Penguin Group’s self-publishing service, Author Solutions, is being sued, Courthouse News Service reported earlier this week. The complaint by three authors states that Author Solutions cheated them out of royalties and charged them for typos that were inserted by the company.
There was an interesting passage in the Courthouse News Service article that gave financial and statistical information about Author Solutions.
“Author Solutions’ revenues are estimated at $100 million per year,” the complaint states. “Of the $100 million Author Solutions earns as revenue, approximately one third of that amount, or millions annually, comes from book sales. The rest of its revenue is derived from the services it offers, such as editorial services, formatting and design services, production services, and marketing services (‘services’).”
This type of information isn’t always available from the big publishing companies, and to see it broken down in such simple terms makes it easy to see how the self-publishing companies are making money.
At The Passive Voice blog, commenter Donald Wells did just that.
“So, one third of 100 million, or $33,333,333÷200,000 books comes out to about $208 per book, per year.
Meanwhile, the 160,000 writers they work with pay for “Services” valued at $66,666,666.
$66,666,666÷160,000 writers = about $416.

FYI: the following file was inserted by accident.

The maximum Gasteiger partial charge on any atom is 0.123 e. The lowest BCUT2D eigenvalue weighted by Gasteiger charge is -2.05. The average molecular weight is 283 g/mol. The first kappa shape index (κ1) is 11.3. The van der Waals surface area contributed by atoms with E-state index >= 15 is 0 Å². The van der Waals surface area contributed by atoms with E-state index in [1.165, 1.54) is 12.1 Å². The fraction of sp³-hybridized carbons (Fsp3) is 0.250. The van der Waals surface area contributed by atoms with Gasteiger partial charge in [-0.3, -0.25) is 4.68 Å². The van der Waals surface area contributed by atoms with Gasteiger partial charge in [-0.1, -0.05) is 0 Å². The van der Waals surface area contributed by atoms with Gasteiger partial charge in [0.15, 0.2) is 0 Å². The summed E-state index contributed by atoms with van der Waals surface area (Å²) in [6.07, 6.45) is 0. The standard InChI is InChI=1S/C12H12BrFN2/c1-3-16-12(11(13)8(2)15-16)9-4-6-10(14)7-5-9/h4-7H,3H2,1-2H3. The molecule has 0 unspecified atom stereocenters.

I see. You pay them $416 a year to earn $208 a year.”
Ouch. Is that really what’s going on with the self-publishing companies run by the big houses? It seems like a cheap (and I don’t mean financially cheap) way to make money off people’s dreams. Take a few hundred here and a few hundred there and suddenly these companies have millions of dollars.
Some authors who have gone this route probably enjoyed the idea that their work was looked at by companies that are under the umbrella of one of the larger publishing houses. But of course, they’re not getting anywhere near the same treatment as authors who have traditional contracts.
This is intriguing to say the least; it’ll be interesting to see where it goes from here. Many of the other self-publishing companies are probably going to be watching this case very closely.
In addition, this isn’t the first bit of negative news to be disclosed about Author Solutions. A quick Web search on the company yields plenty—and I mean plenty—of customers complaining about the service.